Italy has only been a country for about 150 years, and before that was a series of independent city-states. When it was first united in 1861, its head of government was king Vittorio Emanuele II di Savoia. Less than 100 years later, the Italian monarchy came to an end and Italy’s June 2nd holiday celebrates this occasion as “Festa della Repubblica.”
Vittorio Emanuele II di Savoia was king of Sardegna before assuming the title of King of Italy. Italy was led by monarchs from the House of Savoy until 1946. The reign ended on June 2nd, 1946, when Italians went to the polls to decide their preferred form of government – a monarchy or a Republic.
The national referendum was called following World War II and the fall of Fascism. Many blamed the Italian monarchy for allowing fascism to take hold in the country.
On the June 2nd referendum, 10,719,284 Italians voted to keep the monarchy. However, 12,717,923 voted for Italy to become a republic, and the Italian royal family was sent into exile.
Festa della Repubblica is sometimes referred to as Italy’s Independence Day, but it is really Italy’s National Day – “Republic Day” to remember when voters chose to become a Republic with the Prime Minister as head of state and the President of Italy as the supreme commander of the armed forces.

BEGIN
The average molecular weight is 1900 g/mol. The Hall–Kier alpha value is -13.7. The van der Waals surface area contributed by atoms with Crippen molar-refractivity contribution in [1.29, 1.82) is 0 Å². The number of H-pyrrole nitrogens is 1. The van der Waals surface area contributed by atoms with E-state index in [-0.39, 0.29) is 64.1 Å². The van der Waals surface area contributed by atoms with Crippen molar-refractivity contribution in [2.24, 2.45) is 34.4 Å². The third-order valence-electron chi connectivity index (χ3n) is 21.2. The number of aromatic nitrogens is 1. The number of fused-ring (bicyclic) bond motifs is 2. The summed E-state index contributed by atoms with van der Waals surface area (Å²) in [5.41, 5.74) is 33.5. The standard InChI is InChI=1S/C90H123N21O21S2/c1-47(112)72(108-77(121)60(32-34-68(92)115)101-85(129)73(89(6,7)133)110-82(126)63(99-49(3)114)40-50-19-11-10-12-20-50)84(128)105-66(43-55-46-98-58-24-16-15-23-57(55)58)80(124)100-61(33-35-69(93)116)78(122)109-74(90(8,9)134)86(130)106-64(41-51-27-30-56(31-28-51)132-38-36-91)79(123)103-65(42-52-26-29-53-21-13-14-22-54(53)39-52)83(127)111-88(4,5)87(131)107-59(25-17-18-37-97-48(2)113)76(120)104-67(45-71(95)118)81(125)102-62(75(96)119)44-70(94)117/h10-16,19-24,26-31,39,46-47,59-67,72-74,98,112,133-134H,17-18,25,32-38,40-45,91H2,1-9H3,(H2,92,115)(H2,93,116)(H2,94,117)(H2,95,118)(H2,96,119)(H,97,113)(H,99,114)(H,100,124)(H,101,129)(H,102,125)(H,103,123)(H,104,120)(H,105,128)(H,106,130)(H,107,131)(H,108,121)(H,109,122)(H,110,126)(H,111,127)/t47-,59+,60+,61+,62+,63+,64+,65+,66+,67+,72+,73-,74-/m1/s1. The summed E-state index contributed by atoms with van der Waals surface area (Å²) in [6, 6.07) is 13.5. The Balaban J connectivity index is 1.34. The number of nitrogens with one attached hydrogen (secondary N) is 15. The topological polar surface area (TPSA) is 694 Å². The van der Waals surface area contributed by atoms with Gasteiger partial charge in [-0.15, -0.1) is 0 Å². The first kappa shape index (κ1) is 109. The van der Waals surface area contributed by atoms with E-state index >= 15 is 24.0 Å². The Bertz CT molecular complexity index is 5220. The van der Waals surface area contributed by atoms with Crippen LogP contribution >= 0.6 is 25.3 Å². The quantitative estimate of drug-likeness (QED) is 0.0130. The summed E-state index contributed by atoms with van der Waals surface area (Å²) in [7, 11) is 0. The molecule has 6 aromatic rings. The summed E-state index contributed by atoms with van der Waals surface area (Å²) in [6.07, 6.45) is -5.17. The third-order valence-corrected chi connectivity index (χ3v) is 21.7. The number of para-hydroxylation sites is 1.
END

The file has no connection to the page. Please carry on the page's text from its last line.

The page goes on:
In Italy, June 2nd is a national holiday so expect government offices and many businesses to close to observe the day.
Celebrating Festa della Repubblica – Italy’s June 2nd Holiday
One of the main events in Italy on June 2nd is the laying of the wreath at the tomb of the unknown soldier in Rome – (which happens to be connected to the monument dedicated to Vittorio Emanuele II). An eternal flame burns here and is always guarded by soldiers at every hour of the day. You can see them when you pass through Piazza Venezia.
The wreath is just one part of the military parade that takes place down Via dei Fori Imperiali. Bleachers are set up on either side of the street to allow onlookers to take in the march to mark Italy’s National Day.
Italy’s June 2nd holiday is also marked in Rome with a fighter jet flyover, with the planes painting the sky with green, white and red – the colors of the Italian flag. Known as the Frecce Tricolori, they fly directly over the Vittoriano and leave a trail of color in the sky. This is the event that many Romans most look forward to on Festa della Repubblica.
You may also spot the corazzieri – an elite military unit that is charged with protecting the President of Italy.